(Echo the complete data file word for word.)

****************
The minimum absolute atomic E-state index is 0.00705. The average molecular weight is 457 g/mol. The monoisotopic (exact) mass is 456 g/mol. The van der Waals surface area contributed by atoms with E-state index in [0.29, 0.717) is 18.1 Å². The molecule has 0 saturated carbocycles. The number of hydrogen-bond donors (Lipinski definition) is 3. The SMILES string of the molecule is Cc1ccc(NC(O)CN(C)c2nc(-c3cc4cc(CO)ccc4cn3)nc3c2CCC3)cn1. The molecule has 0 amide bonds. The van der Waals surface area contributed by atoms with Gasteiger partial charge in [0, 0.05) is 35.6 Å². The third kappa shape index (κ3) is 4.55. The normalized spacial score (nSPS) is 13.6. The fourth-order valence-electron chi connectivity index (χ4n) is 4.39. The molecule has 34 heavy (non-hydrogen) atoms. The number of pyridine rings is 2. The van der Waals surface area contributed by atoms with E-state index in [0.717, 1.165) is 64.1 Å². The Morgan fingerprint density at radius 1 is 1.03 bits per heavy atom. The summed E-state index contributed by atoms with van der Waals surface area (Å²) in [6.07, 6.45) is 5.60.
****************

The minimum absolute atomic E-state index is 0.00705. The average molecular weight is 457 g/mol. The monoisotopic (exact) mass is 456 g/mol. The van der Waals surface area contributed by atoms with E-state index in [0.29, 0.717) is 18.1 Å². The molecule has 0 saturated carbocycles. The number of hydrogen-bond donors (Lipinski definition) is 3. The SMILES string of the molecule is Cc1ccc(NC(O)CN(C)c2nc(-c3cc4cc(CO)ccc4cn3)nc3c2CCC3)cn1. The molecule has 0 amide bonds. The van der Waals surface area contributed by atoms with Gasteiger partial charge in [0, 0.05) is 35.6 Å². The third kappa shape index (κ3) is 4.55. The normalized spacial score (nSPS) is 13.6. The fourth-order valence-electron chi connectivity index (χ4n) is 4.39. The molecule has 34 heavy (non-hydrogen) atoms. The number of pyridine rings is 2. The van der Waals surface area contributed by atoms with E-state index in [0.717, 1.165) is 64.1 Å². The Morgan fingerprint density at radius 1 is 1.03 bits per heavy atom. The summed E-state index contributed by atoms with van der Waals surface area (Å²) in [6.07, 6.45) is 5.60.